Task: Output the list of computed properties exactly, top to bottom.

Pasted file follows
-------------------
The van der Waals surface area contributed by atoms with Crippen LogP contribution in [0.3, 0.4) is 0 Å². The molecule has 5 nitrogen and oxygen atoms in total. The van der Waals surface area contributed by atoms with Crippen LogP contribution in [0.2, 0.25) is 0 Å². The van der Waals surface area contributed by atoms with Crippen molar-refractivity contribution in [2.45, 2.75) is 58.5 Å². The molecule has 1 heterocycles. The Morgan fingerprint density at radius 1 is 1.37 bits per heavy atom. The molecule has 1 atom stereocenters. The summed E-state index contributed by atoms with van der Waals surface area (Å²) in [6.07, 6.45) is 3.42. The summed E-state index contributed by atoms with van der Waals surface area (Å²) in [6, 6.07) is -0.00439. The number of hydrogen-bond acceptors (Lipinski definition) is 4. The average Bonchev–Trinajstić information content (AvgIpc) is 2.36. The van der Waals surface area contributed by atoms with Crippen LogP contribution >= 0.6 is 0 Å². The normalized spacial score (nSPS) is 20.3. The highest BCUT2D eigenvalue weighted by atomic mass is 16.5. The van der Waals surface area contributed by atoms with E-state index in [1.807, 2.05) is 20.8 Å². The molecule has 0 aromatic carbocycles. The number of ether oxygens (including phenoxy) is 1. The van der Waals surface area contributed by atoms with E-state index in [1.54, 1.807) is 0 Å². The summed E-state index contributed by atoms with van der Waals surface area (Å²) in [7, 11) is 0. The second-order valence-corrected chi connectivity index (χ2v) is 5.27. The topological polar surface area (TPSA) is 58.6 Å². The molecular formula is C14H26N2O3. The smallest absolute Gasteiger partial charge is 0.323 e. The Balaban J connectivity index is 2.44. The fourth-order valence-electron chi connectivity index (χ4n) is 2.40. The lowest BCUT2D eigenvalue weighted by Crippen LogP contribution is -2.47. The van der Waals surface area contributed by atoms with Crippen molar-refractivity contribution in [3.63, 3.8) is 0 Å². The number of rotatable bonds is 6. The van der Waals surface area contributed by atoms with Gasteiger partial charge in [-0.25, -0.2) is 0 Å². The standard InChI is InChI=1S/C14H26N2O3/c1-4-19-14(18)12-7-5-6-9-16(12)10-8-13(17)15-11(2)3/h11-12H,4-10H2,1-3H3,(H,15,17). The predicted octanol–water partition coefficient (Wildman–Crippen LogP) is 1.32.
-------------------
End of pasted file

The van der Waals surface area contributed by atoms with Crippen LogP contribution in [0.3, 0.4) is 0 Å². The molecule has 5 nitrogen and oxygen atoms in total. The van der Waals surface area contributed by atoms with Crippen LogP contribution in [0.2, 0.25) is 0 Å². The van der Waals surface area contributed by atoms with Crippen molar-refractivity contribution in [2.45, 2.75) is 58.5 Å². The molecule has 1 heterocycles. The Morgan fingerprint density at radius 1 is 1.37 bits per heavy atom. The molecule has 1 atom stereocenters. The summed E-state index contributed by atoms with van der Waals surface area (Å²) in [6.07, 6.45) is 3.42. The summed E-state index contributed by atoms with van der Waals surface area (Å²) in [6, 6.07) is -0.00439. The number of hydrogen-bond acceptors (Lipinski definition) is 4. The average Bonchev–Trinajstić information content (AvgIpc) is 2.36. The van der Waals surface area contributed by atoms with Crippen LogP contribution >= 0.6 is 0 Å². The normalized spacial score (nSPS) is 20.3. The highest BCUT2D eigenvalue weighted by atomic mass is 16.5. The van der Waals surface area contributed by atoms with E-state index in [1.807, 2.05) is 20.8 Å². The molecule has 0 aromatic carbocycles. The number of ether oxygens (including phenoxy) is 1. The van der Waals surface area contributed by atoms with E-state index in [1.54, 1.807) is 0 Å². The summed E-state index contributed by atoms with van der Waals surface area (Å²) in [7, 11) is 0. The second-order valence-corrected chi connectivity index (χ2v) is 5.27. The topological polar surface area (TPSA) is 58.6 Å². The molecular formula is C14H26N2O3. The smallest absolute Gasteiger partial charge is 0.323 e. The Balaban J connectivity index is 2.44. The fourth-order valence-electron chi connectivity index (χ4n) is 2.40. The lowest BCUT2D eigenvalue weighted by Crippen LogP contribution is -2.47. The van der Waals surface area contributed by atoms with Crippen molar-refractivity contribution in [3.63, 3.8) is 0 Å². The number of rotatable bonds is 6. The van der Waals surface area contributed by atoms with Gasteiger partial charge in [-0.25, -0.2) is 0 Å². The standard InChI is InChI=1S/C14H26N2O3/c1-4-19-14(18)12-7-5-6-9-16(12)10-8-13(17)15-11(2)3/h11-12H,4-10H2,1-3H3,(H,15,17). The predicted octanol–water partition coefficient (Wildman–Crippen LogP) is 1.32.